Nov 11 2011
Work to a line. Cut on the waste side of the line and leave the line on the work.
Supporting Tip: Mark which side of the line will be the waste side. The waste side is the part you don’t intend to keep.
This isn’t about measuring as much as it is about marking. Marking exactly that which we want to keep is the best way to assure things fit when we assemble our project’s parts. If we don’t observe this however, it can render our careful measurements powerless. The fitment of our work is what we honor the most.
The lines we mark give clear meaning to our layout. We should always put the lines on as clearly and accurately as we can, and have them represent to us the part we wish to keep. This way if we are called away and return to look at our project later, we don’t ever have to remember what the lines mean.
It’s been argued that you can take the line, split the line and so forth, but those techniques are fraught with problems when you really think about them.
If you saw to the line and take the line, how much over the line did you take? Is there room here for a mistake? Will we always remember to compensate for the saw’s kerf? Will we always be sure? Will it make things too short? Mistakes happen with this method more often than not.
Some have said split the line. If we draw a line with a pencil, the pencil will blunt as it draws, so what then is the standard width for this line? Does it really, truly stand for the part of our project, which we intend to keep? Again, what if the saw can take a kerf wider than the line? How do you split that? I’ve seen people advocate for this but too much is left to chance. Why risk it? Woodworking doesn’t have to require that we be lucky.
Remember that many things we saw are not finished off the saw, the saw is a rough tool, and usually leaves behind rough marks. Often, these marks are so rough that we can’t do further accurate layout on that surface, until after we smooth it up. It is rarely a finish surface in woodworking with few exceptions. It is a better practice to saw a short distance from the line on the waste side, particularly when the saw is coarse.
We must leave room on our work to smooth this rough surface, and we can’t do it if we split or take the line. We can sand, plane, chisel, even use a shooting board or a spokeshave to the line to obtain a smooth and accurate finish. It just depends on how we need to shape that line. More often than not, taking the line will leave you little room to smooth, let alone solve a problem if one occurs.
Good work practices are very important to consistency, so it is always good to be an early adopter of such practices. When showy woods can run from $20.00 to over $100.00 a board foot, we can’t afford to condemn wood to chance. We need to know where we are cutting for the best fit possible.
Depending on the level of accuracy the line needs to represent, we can use chalk, chalk line, carpenter pencils, sharp or fine pencils, even a marking knife with possibly the line darkened or lightened after we strike it, but the line should stay and represent the working limit.
With pencils, a harder lead can help. HB hardness is common; 2H hardness if you can find it works better. Sharpness is everything in a pencil, so be sure to maintain it while working. Red pencil leads show up well on dark woods and are more durable than white. Ballpoint pens will endure layout work, but depending on the project or position, can leave a mark in some woods that could be hard to remove later. Gel pens are good for marking light colors as well, but can be both expensive and fragile. Marking knives actually scribe lines that are more usable when they are slightly dull.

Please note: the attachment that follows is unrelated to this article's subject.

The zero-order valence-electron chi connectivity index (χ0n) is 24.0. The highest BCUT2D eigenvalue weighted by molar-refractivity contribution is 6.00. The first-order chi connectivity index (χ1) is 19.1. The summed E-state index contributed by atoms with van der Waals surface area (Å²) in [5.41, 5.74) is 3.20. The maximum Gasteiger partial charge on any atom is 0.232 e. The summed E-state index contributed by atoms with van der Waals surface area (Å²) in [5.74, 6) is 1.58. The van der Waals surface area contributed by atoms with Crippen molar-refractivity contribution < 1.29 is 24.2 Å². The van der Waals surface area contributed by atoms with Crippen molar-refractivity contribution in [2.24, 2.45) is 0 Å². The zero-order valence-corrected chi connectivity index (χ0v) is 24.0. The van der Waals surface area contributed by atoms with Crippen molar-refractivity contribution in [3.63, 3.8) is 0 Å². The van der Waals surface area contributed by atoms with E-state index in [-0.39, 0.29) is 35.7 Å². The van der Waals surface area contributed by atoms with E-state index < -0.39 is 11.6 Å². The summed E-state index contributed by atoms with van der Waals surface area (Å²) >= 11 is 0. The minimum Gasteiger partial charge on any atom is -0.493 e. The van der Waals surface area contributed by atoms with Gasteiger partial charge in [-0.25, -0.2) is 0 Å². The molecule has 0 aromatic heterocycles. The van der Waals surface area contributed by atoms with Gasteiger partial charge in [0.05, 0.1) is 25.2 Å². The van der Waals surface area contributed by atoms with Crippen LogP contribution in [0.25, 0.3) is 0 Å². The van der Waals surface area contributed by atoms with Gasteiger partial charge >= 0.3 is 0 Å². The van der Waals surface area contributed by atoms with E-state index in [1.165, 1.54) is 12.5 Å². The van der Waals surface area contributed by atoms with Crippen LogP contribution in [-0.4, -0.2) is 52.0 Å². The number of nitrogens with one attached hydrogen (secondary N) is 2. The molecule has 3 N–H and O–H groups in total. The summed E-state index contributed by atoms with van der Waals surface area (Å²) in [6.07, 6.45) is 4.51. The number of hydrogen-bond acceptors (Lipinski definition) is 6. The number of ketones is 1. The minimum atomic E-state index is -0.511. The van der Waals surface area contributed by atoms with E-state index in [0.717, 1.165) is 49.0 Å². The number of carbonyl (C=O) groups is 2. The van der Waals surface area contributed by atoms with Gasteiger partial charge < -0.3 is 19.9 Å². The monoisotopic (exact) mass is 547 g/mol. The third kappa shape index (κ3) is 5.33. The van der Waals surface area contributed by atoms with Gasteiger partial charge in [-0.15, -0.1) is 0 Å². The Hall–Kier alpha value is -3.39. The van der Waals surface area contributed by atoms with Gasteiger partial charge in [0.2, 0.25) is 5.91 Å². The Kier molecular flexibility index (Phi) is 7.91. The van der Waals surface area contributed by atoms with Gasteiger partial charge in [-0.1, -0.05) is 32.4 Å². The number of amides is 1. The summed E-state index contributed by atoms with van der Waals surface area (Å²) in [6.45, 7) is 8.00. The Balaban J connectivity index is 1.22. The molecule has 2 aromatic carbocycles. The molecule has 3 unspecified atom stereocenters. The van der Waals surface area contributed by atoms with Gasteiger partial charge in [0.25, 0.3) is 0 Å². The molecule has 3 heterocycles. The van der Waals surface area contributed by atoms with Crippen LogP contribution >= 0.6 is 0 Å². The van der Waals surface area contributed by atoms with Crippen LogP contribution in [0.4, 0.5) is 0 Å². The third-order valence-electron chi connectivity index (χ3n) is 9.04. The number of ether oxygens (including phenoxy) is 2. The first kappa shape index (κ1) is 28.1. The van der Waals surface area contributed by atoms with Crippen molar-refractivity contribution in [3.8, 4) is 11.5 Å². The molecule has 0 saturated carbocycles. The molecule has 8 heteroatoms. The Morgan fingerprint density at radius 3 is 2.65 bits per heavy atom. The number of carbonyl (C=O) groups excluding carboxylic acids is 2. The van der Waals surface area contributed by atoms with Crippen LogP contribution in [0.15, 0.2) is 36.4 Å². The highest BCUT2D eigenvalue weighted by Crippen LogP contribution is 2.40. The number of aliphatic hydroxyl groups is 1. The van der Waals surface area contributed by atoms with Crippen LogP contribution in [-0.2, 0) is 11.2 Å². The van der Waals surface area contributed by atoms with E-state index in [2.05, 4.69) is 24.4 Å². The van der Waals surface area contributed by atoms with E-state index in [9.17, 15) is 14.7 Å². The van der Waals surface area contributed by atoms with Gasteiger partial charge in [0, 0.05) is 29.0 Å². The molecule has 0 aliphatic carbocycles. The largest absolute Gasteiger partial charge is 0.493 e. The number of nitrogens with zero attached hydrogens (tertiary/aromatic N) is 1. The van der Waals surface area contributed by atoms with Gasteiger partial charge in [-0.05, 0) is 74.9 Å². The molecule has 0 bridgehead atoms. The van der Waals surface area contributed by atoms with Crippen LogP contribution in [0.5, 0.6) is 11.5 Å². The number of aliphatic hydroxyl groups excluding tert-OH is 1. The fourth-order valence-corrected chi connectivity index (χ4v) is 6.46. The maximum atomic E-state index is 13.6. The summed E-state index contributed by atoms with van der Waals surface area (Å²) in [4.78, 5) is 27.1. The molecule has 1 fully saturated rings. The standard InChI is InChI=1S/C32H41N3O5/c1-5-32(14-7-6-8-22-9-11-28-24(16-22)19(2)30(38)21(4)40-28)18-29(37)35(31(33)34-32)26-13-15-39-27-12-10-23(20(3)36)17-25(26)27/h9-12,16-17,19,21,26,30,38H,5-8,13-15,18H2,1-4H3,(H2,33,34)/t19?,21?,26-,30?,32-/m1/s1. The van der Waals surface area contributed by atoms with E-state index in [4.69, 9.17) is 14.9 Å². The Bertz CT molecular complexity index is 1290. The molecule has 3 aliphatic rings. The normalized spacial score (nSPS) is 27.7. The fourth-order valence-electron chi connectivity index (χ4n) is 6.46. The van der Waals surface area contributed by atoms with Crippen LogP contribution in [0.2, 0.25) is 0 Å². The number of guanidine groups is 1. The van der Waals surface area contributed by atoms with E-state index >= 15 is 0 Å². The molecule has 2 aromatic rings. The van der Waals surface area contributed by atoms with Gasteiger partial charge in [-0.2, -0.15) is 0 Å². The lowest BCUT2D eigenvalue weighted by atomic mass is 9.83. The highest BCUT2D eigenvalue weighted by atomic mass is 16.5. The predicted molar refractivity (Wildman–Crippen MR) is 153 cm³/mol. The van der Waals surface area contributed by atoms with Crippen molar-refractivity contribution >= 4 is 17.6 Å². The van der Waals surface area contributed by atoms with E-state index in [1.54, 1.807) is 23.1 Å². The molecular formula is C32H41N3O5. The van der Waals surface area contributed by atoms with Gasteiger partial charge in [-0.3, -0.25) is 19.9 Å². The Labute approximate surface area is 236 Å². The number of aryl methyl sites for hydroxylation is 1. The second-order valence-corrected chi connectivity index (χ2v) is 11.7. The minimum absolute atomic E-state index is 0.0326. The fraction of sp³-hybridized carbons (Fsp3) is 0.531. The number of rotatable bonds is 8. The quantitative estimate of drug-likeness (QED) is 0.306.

Remember that with dovetail layout, one joinery-sawn board lays out the other. On the board being laid out second, the lines can only be placed on the part which you intend to keep. This is true in many cases when working in joinery, and in joinery, fitment is everything.
Working to the line always allows room to trim if we still need. And all the lines can easily be removed once we have fitment and move towards the finish.
When accuracy in lay out matters, surface quality matters. It encompasses both the initial dimensions as well as the finish dimensions, and one is often used to lead to the other. Being squared up or at a specific angle can matter to the layout line placement. A shooting board can help us arrive at the right fit and finish when working to the line, both in the layout and the finish of joinery, as well as miters and butted boards that will require precise fitment.
Finally, remember as we lay out our work that we orient the placement of our lines so as to keep them where they will remain on the part of the work we intend to keep. This may mean we will need to orient the work so we layout from one or two reference surfaces only, (another good practice) and that the lines will work with the tool or machine that does the cutting, or which hand we use to work. If you like to saw to the right or left of a line for your waste, keep that in mind as you lay out. Think of what the tool will need for accommodations and the boards will arrive at the size needed consistently.
Practice consistency. Work to the line and rest assured that our best work has been done. These tips will help anyone create anything faster and with higher accuracy. The lines? They can be straight or curved. Anything you can imagine. This is a major part of building anything we can design. The bridge from what we imagine, to what we make become real. Now we can create!
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